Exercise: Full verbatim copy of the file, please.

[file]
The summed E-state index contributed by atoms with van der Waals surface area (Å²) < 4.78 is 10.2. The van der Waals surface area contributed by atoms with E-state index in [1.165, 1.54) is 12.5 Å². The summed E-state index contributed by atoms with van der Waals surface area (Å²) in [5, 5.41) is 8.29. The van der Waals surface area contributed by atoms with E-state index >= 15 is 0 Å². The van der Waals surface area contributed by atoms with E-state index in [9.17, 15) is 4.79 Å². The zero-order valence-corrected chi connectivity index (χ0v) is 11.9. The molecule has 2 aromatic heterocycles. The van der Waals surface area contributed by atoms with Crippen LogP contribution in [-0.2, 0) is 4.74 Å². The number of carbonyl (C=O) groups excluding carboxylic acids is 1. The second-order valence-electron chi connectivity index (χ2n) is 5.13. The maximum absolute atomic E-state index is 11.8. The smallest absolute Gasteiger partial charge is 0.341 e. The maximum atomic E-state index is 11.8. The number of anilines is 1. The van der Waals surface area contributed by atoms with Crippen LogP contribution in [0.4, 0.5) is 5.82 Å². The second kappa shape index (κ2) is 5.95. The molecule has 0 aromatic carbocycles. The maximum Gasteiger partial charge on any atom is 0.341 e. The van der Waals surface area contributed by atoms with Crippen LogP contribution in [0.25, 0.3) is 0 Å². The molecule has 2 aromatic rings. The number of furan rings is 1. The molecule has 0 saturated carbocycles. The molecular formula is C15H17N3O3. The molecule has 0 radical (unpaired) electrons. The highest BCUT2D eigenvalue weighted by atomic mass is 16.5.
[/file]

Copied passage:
The summed E-state index contributed by atoms with van der Waals surface area (Å²) < 4.78 is 10.2. The van der Waals surface area contributed by atoms with E-state index in [1.165, 1.54) is 12.5 Å². The summed E-state index contributed by atoms with van der Waals surface area (Å²) in [5, 5.41) is 8.29. The van der Waals surface area contributed by atoms with E-state index >= 15 is 0 Å². The van der Waals surface area contributed by atoms with E-state index in [9.17, 15) is 4.79 Å². The zero-order valence-corrected chi connectivity index (χ0v) is 11.9. The molecule has 2 aromatic heterocycles. The van der Waals surface area contributed by atoms with Crippen LogP contribution in [-0.2, 0) is 4.74 Å². The number of carbonyl (C=O) groups excluding carboxylic acids is 1. The second-order valence-electron chi connectivity index (χ2n) is 5.13. The maximum absolute atomic E-state index is 11.8. The smallest absolute Gasteiger partial charge is 0.341 e. The maximum atomic E-state index is 11.8. The number of anilines is 1. The van der Waals surface area contributed by atoms with Crippen LogP contribution in [0.4, 0.5) is 5.82 Å². The second kappa shape index (κ2) is 5.95. The molecule has 0 aromatic carbocycles. The maximum Gasteiger partial charge on any atom is 0.341 e. The van der Waals surface area contributed by atoms with Crippen LogP contribution in [0.25, 0.3) is 0 Å². The molecule has 2 aromatic rings. The number of furan rings is 1. The molecule has 0 saturated carbocycles. The molecular formula is C15H17N3O3. The molecule has 0 radical (unpaired) electrons. The highest BCUT2D eigenvalue weighted by atomic mass is 16.5.